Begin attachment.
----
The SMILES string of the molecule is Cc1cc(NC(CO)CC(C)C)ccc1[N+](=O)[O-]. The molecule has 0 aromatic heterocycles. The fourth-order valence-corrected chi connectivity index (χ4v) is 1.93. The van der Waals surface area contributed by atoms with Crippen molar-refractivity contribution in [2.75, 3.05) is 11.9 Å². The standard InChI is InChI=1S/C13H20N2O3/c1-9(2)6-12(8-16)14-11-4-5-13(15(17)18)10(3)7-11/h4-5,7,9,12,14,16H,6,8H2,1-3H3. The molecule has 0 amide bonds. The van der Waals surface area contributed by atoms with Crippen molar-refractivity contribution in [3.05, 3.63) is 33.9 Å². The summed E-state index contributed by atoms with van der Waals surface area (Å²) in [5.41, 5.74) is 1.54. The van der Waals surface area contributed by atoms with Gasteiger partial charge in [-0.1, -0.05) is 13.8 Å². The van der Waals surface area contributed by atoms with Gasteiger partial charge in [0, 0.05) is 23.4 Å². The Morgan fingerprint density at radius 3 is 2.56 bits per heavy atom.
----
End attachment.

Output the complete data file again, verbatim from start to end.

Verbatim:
The SMILES string of the molecule is Cc1cc(NC(CO)CC(C)C)ccc1[N+](=O)[O-]. The molecule has 0 aromatic heterocycles. The fourth-order valence-corrected chi connectivity index (χ4v) is 1.93. The van der Waals surface area contributed by atoms with Crippen molar-refractivity contribution in [2.75, 3.05) is 11.9 Å². The standard InChI is InChI=1S/C13H20N2O3/c1-9(2)6-12(8-16)14-11-4-5-13(15(17)18)10(3)7-11/h4-5,7,9,12,14,16H,6,8H2,1-3H3. The molecule has 0 amide bonds. The van der Waals surface area contributed by atoms with Crippen molar-refractivity contribution in [3.05, 3.63) is 33.9 Å². The summed E-state index contributed by atoms with van der Waals surface area (Å²) in [5.41, 5.74) is 1.54. The van der Waals surface area contributed by atoms with Gasteiger partial charge in [-0.1, -0.05) is 13.8 Å². The van der Waals surface area contributed by atoms with Gasteiger partial charge in [0, 0.05) is 23.4 Å². The Morgan fingerprint density at radius 3 is 2.56 bits per heavy atom.